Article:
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Flashcards in Diseases of the prostate Deck (17):

What are the zones of the prostate?

Central zone – an inverted cone with its base forming the base of the prostate and its apex at verumontanum
-ejaculatory ducts pass through central zone

Transition zone – two “lobes” that surround the prostatic urethra laterally and anteriorly
- separated (more or less) by fibrous band from peripheral zone

Peripheral zone – major portion (~70%) of gland, which
surrounds transition zone posteriorly, laterally, and apically


What are the two cell layers of the prostate?

Basal layer of low cuboidal to flattened cells resting on basement membrane

Luminal layer of columnar epithelial cells, which secrete mucus and protease-rich fluid


Corpora amylacea

inspisation of secretions that form as men age

Called prostate sand


Acute prostatitis

acute focal or diffuse suppurative (neutrophilic) inflammation caused by bacterial infection – most common organisms include E. coli or other enterobacteria and S. aureus.

Usually evolves from direct extension of infections of bladder (urine)
a. May be hematogenous
b. May be iatrogenic


Chronic prostatitis

Characterized histologically by aggregates of lymphocytes, plasma cells, and macrophages within the prostatic substance

Etiology unknown – may be due to long-standing bacterial infections or dietary factors

Granulomatous form may occur surrounding “eroded” corpora amylacea
- may also occur with tuberculus infections



A peculiar nodular aggregate of histiocytes containing intracytoplasmic calcified inclusions (Michaelis-Gutmann bodies)

Believed to be due to abberrant phagocytic process which leads to retention of bacterial wall fragments that subsequently calcify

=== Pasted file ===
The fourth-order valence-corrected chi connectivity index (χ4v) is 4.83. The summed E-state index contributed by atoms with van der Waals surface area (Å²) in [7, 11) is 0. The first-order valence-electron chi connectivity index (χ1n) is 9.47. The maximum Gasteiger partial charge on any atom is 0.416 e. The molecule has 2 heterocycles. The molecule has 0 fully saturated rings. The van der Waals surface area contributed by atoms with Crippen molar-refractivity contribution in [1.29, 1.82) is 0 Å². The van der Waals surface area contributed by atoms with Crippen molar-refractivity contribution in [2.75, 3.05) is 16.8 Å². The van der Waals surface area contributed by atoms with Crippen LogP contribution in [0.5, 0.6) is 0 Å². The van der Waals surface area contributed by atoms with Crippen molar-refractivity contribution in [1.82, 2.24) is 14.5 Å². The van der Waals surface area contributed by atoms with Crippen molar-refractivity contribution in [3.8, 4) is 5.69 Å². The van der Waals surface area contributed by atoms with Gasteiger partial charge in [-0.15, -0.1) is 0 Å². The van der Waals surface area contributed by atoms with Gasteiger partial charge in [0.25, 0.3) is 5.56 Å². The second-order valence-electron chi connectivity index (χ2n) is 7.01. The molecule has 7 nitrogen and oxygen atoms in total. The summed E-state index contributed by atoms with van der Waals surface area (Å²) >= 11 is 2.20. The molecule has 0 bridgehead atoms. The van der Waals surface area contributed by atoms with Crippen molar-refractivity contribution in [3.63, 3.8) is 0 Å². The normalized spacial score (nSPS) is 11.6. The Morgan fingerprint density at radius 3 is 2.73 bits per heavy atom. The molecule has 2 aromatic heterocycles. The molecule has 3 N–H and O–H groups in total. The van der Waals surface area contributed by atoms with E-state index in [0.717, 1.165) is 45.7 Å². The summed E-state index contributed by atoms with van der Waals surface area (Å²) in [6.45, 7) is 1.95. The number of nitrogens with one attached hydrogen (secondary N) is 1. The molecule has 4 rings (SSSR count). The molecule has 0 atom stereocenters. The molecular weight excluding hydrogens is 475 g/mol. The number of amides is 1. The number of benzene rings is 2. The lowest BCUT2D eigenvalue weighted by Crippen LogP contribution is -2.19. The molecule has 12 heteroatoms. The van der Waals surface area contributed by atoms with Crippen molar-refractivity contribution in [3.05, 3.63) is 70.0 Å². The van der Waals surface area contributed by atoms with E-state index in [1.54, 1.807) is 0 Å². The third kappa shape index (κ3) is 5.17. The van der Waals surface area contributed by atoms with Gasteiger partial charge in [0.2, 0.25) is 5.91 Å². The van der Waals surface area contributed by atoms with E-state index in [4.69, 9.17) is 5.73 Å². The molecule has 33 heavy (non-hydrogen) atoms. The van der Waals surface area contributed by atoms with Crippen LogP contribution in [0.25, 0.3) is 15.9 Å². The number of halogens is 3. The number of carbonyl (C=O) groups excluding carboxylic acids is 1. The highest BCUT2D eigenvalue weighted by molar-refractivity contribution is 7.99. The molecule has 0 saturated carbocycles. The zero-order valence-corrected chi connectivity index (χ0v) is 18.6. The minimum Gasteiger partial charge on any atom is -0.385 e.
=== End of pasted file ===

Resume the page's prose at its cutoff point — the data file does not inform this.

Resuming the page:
What are the clinical symptoms of prostatitis?

Obstructive urinary symptoms due to swelling of gland

Low back pain, dysuria due to infection

Chronic “prostatitis” often asymptomatic – chronic inflammation often present on biopsies


Benign prostatic hyperplasia

Extremely common in men over age 50 – incidence increased with age by “law of 10’s" (e.g. 70% at age 70, etc)

Only 5-10% of affected men require surgical treatment

Usually medical treatment

Androgen: estrogen imbalance

Formation of nodules primarily within the transition zone
that enlarge to compress the urethra as well as the peripheral prostate

Clinical symptoms – difficulty in starting and stopping urination, frequency and Nocturia (lower urinary tract symptoms or LUTS)

Severity not directly related to amount of disease that is present


Medical therapy for BPH

androgen metabolism antagonists and α-blockers is mainstay of therapy


Histology of BPH

1. Variable areas of glandular and stromal (often mixed) hyperplasia
2. Glands often cystically dilated and thrown into numerous papillary infoldings
3. Stromal component involves increased density of spindle cells, vessels and in some cases progressive scarring


How common is prostatic adenocarcinoma?

Most common carcinoma (excluding skin) of adult males in U.S.

Second most common cause of male cancer deaths in U.S.

Significant epidemiologic factors include:
1. Age – increases with age after age 50
2. Race – Blacks > Whites >>> Orientals
3. Diet – associations with red meat consumption, Western diet
4. Family history


Clinical symptoms of prostatic adenocarcinoma?

Often asymptomatic or similar to those for BPH


Where is the most common place for prostatic adenocarcinoma to appear in the prostate?

peripheral zone

Often multifocal


Histology of prostatic adenocarcinoma

Abnormal collections of atypical glands lined by single layer of malignant cuboidal to columnar cells (lack basal
a. Increased N:C ratio
b. Prominent nucleoli


How to treat localized vs advanced prostatic adenocarcinoma

Localized disease (prostate confined) usually treated with surgery, external beam radiation, or radioactive “seeds”

Advanced disease (beyond prostate) usually treated with androgen ablation therapy (orchiectomy, anti-androgens, 5-alpha – reductase inhibitors, GNRH inhibitors, etc.) since most tumors are androgen responsive
- majority will become androgen refractory with time (Note: does not mean androgen “resistant”)


What is the best clinical marker for prostate adenocarcinoma?

Prostate specific antigen- PSA


Prostatic intraepitelial neoplasia


Tufted, papillary or cribriform proliferations of atypical cells within ducts and acini surrounded by basal cell layer

Natural history variable – probable precursor of some forms of adenocarcinoma

“High grade” PIN associated with adenocarcinomas in a high percentage of cases